A hip labral tear involves the ring of cartilage, called the labrum, that follows the outside rim of the socket of the hip joint. The labrum acts like a rubber seal or gasket to help hold the ball at the top of the thighbone securely within the hip socket.
Athletes who participate in such sports as hockey, football, golfing and ballet are at higher risk of developing a hip labral tear. Structural abnormalities of the hip also can lead to a hip labral tear.
The cause of a hip labral tear may be:
- Trauma. Injury to or dislocation of the hip joint — which can occur during car accidents or from playing contact sports such as football or hockey — can cause a hip labral tear.
- Structural abnormalities. Some people are born with hip problems that can accelerate wear and tear of the joint and eventually cause a hip labral tear.
- Repetitive motions. Sports-related and other physical activities — including the sudden twisting or pivoting motions common in golf or softball — can lead to joint wear and tear that ultimately results in a hip labral tear.
A hip labral tear may predispose you to develop osteoarthritis in that joint in the future.
Signs & Symptoms
Many hip labral tears cause no signs or symptoms. Occasionally, however, the patient may experience one or more of the following:
- A locking, clicking or catching sensation in the hip joint
- Pain in the hip or groin
- Stiffness or limited range of motion in the hip joint
During the physical examination, the doctor will move the leg, and especially the hip joint, around in various positions to check for pain and evaluate the hip’s range of motion. He/she may also want to watch the patient’s walk.
A hip labral tear rarely occurs in isolation. In most cases, other structures within the hip joint have also sustained injuries. X-rays are excellent at visualizing bone. They can check for fractures and for structural abnormalities.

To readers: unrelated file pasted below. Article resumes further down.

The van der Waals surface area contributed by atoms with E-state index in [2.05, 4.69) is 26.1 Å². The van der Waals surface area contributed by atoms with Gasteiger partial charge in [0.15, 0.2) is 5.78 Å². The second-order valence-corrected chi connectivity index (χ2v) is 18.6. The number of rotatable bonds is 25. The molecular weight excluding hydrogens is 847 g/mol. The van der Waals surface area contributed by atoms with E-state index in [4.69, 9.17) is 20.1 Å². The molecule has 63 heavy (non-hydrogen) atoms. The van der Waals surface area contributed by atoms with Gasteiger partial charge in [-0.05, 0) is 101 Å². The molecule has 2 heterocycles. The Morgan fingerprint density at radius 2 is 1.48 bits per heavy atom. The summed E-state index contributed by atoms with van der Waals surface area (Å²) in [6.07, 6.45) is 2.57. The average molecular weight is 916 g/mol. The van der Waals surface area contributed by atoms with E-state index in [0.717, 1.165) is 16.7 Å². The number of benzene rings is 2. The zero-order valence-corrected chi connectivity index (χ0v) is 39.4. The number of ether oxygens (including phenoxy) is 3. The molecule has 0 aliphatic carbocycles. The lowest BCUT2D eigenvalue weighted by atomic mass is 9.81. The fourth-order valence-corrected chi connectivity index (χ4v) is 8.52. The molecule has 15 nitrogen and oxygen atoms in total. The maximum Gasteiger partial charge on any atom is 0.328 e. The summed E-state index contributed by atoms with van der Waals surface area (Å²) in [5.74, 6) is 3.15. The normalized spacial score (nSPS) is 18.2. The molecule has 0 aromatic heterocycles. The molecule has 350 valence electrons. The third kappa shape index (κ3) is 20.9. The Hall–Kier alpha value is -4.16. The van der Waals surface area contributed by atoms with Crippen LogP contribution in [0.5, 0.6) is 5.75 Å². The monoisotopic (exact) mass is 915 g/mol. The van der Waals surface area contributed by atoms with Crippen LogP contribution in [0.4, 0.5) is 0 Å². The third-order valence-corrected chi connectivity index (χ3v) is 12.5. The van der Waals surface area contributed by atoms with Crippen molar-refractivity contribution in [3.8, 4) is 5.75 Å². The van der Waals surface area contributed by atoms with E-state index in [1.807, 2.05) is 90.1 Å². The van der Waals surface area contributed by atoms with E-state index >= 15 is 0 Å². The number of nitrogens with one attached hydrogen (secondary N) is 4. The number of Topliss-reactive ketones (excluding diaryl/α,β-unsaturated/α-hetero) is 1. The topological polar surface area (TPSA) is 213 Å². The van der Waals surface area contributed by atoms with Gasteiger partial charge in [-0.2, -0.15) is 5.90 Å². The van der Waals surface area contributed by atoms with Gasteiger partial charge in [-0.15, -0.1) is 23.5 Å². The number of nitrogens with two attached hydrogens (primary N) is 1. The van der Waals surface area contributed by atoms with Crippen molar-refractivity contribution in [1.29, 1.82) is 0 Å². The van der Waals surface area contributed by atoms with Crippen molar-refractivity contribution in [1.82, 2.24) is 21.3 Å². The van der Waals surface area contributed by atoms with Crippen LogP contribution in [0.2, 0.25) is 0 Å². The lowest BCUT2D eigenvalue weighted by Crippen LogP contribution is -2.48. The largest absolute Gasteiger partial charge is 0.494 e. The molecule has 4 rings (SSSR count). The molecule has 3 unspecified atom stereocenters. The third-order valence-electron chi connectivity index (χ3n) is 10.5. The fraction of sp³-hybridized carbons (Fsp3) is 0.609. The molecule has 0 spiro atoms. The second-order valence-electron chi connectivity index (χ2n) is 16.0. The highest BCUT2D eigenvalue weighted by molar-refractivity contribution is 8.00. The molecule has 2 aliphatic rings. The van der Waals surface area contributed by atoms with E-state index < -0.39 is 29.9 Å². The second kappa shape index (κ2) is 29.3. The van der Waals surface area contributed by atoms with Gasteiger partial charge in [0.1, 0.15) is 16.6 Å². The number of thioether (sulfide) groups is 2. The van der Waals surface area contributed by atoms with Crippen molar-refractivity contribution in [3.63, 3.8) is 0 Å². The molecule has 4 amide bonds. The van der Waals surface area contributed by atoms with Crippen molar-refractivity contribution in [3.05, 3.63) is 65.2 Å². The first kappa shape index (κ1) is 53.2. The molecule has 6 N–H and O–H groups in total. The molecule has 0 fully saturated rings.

Detailed images of the hip’s soft tissues can be provided through magnetic resonance imaging (MRI). A contrast material may be injected into the hip joint space to better define a labral tear if one exists.
Treatment choices will depend on the severity of the symptoms. Some people recover with conservative treatments in a few weeks, while others may require arthroscopic surgery to repair or remove the torn portion of the labrum.
Hip pain can be caused by problems within the joint or outside the joint. The doctor may suggest injecting anesthesia into the joint space. If this relieves the pain, it’s likely that the problem is inside the hip joint.
Nonsteroidal anti-inflammatory drugs (NSAIDs), such as ibuprofen and naproxen, can relieve pain and reduce inflammation. Pain can also be controlled temporarily with an injection of corticosteroids into the joint.
A physiotherapist can teach the patient exercises to maximize hip range of motion and hip strength and stability. A physiotherapist can also analyze the movements the patient performs that put stress on the hip joint and help the patient avoid these forces.
If conservative treatments don’t relieve the symptoms, the doctor may recommend arthroscopic surgery — in which a fiber-optic camera and surgical tools are inserted via small incisions in the skin.
Depending on the cause and extent of the tear, the surgeon may cut out and remove the torn piece of labrum or repair the torn tissue by sewing it back together.